Land of pampered pets
Dogtopia looks to cash in as Americans spend ever-increasing sums on their animals
Tucker the goldendoodle cadges hugs from the attendants. Jingles the black and white dachshund sticks to the sidelines but wags his tail when friends approach. And everyone gives Moab, the “cool kid” white West Highland terrier, his space.
At the Dogtopia dog day care and spa center in Hyde Park, pups romp, eat, nap and learn new tricks until their “pet parents” come to pick them up after work.
“We’re often compared to a children’s day care facility,” said Julie Dow, the center’s general manager, pausing to let Sam the barking miniature schnauzer know she would get the toys out in a minute.
Over the last 15 years the pet industry has seen consistent economic growth thanks in large part to what experts call the “humanization of pets.” As more pets are treated like full-fledged members of the family, if not substitutes for children, their owners are more willing to invest in the well-being of their furry, feathery and scaly companions.
U.S. consumers spent more than $60 billion last year on pet products and services and are forecast to spend even more in 2016. Meanwhile, Phoenix-based Dogtopia is looking to expand further into the Houston market with 20 to 25 new franchises in the next few years. It plans to expand to 400 across North America by 2021, up from 44 now.
“It’s kind of a perfect storm happening at once in terms of demand for doggie day care,” said Alex Samios, Dogtopia’s vice president of franchise development.
While food and veterinary services are expected to be the largest spending categories, the American Pet Products
Association noted that pet services, including dog day care, are expected to see the most growth in spending this year.
Dogtopia CEO Neil Gill estimates there are about 14,000 independent dog day care providers in the U.S. He said his company’s expansion into Houston, in particular, is driven by demographics. The region boasts a high household income, and 41 percent of households own dogs.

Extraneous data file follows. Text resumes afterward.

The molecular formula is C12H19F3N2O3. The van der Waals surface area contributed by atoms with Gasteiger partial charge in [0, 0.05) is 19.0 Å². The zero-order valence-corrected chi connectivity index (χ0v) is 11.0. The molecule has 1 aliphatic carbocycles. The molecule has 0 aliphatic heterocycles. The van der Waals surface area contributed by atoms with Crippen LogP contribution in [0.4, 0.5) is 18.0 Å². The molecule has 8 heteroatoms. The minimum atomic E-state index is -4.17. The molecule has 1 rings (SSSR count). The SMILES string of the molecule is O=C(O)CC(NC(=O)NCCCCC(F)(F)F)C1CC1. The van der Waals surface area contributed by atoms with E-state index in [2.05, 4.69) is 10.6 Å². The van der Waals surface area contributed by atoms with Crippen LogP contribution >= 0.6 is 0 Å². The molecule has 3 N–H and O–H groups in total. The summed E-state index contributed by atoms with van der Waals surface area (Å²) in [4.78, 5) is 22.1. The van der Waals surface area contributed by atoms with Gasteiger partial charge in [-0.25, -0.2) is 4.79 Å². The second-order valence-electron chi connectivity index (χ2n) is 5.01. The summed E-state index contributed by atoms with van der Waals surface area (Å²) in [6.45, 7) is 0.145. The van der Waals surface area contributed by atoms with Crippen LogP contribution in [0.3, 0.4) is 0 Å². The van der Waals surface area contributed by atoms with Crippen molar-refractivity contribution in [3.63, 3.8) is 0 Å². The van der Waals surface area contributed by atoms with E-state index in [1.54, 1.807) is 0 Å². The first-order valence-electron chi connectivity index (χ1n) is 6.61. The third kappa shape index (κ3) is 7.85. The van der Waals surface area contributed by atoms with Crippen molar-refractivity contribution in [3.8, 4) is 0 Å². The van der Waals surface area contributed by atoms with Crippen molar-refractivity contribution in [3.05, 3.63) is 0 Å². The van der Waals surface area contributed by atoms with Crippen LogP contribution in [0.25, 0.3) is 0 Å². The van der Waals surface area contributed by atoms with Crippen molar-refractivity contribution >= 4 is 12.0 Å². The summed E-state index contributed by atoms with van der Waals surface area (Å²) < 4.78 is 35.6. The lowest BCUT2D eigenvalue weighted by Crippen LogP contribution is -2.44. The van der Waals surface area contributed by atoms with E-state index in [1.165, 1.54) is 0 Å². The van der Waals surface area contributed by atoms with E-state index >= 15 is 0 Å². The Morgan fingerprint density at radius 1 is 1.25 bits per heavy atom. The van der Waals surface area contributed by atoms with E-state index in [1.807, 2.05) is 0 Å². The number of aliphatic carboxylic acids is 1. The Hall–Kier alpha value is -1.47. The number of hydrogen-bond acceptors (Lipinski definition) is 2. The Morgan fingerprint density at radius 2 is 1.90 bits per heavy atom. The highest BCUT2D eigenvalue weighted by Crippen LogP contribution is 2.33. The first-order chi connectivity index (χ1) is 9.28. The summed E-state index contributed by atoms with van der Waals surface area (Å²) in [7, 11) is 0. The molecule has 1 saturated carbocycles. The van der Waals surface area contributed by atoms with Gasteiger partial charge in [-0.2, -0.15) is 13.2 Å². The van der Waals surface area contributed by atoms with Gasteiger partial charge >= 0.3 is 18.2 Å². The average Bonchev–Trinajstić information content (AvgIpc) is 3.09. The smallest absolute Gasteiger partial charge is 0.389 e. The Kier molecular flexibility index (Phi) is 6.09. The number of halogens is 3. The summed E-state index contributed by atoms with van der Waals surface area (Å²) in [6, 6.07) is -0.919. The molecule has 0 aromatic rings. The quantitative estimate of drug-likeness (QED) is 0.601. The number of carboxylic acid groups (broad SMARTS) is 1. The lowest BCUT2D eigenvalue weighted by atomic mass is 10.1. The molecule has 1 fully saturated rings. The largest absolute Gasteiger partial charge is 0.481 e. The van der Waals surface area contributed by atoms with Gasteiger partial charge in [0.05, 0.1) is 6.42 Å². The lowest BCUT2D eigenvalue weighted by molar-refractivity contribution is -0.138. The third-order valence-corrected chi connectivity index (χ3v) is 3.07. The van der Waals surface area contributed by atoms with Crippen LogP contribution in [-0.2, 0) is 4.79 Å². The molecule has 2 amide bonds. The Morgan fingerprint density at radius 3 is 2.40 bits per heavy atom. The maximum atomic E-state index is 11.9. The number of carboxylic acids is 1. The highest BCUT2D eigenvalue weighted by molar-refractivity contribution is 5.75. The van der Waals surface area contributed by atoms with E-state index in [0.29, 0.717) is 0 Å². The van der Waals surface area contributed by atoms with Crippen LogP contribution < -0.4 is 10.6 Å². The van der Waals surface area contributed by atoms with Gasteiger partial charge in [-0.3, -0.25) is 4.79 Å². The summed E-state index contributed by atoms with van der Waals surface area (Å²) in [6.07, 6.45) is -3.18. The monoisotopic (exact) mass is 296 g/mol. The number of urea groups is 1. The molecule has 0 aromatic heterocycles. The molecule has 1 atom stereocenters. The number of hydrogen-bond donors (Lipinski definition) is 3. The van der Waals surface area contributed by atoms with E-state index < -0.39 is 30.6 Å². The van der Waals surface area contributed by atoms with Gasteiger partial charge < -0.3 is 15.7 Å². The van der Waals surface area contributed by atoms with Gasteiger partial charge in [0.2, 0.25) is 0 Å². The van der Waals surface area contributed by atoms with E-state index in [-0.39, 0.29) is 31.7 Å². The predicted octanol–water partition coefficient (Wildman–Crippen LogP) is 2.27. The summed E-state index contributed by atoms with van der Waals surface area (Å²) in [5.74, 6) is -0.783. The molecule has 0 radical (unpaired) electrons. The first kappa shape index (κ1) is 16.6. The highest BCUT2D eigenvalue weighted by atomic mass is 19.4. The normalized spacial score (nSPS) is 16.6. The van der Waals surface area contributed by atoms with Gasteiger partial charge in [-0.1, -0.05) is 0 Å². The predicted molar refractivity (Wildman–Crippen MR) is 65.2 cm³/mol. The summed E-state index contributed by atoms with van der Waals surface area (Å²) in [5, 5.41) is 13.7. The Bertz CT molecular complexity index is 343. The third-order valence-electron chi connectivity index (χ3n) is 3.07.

The city is also regarded by pet living experts like Kristen Levine as a hub for innovation in dog day care in large part because there are so many baby boomers and millennials here.
“Baby boomers get credit for bringing pets from the backyard into the bedroom,” Levine said.
Levine, who is based in Florida, has seen the dog day care industry transform from simple kennels in the 1950s through ’70s, to the day care centers of the ’80s and ’90s, to the “lifestyle centers” that include training and exercise regimens.
Though boomers and wealthier folks remain the largest demographic of pet owners, millennials are catching up. More members of this younger generation choose to start families later in life or forgo having children altogether. Pets are proving to be a popular substitute.
As the number of dog day cares continues to grow, Susan Briggs, a Houston-based pet industry expert, has noted a simultaneous growth in pet ownership as people feel they can handle owning a pet with a day care to help.
“The pet industry is definitely one that just keeps growing and expanding,” Briggs said.
During the 2008 recession, even as people spent less on travel and other nonessential expenses, Samios saw no major drop in the dog day care industry. Even if some cut down the number of days their dog would stay at a day care, they didn’t cut day care altogether as their dog became accustomed to certain facilities and staff. Prices at Dogtopia in Houston range from $33 for a one-day visit to $475 for a full month of unlimited use.
“It’s a sticky business where loyalty pays off,” he said.
Dow noted that one client moved to The Woodlands but continues to bring the dog to the Hyde Park site every day.
For its Houston and national expansion, Dogtopia is rolling out a day care 2.0 model with a focus on improving transparency of its services and training of its attendants.
Education of attendants in dog day care is key for Briggs, who runs Crystal Canine and Dog Gurus, companies that work to mentor small businesses in the pet industry.
With easier access to run a dog day care franchise today, and a lack of national certification standards, Briggs is working to improve the safety of dogs in such facilities as she doesn’t see the industry slowing down any time soon.
“I don’t think we’ll ever go back to the days when Fido was left outside,” Briggs said.
Julie Dow gives some loving to a canine visitor at Dogtopia on Waugh. The nation’s consumers spent more than $60 billion on pet products and services last year, and they are forecast to raise that amount this year.
Ian Radogna cradles a small dog at Dogtopia. Fortyone percent of households in the area own dogs.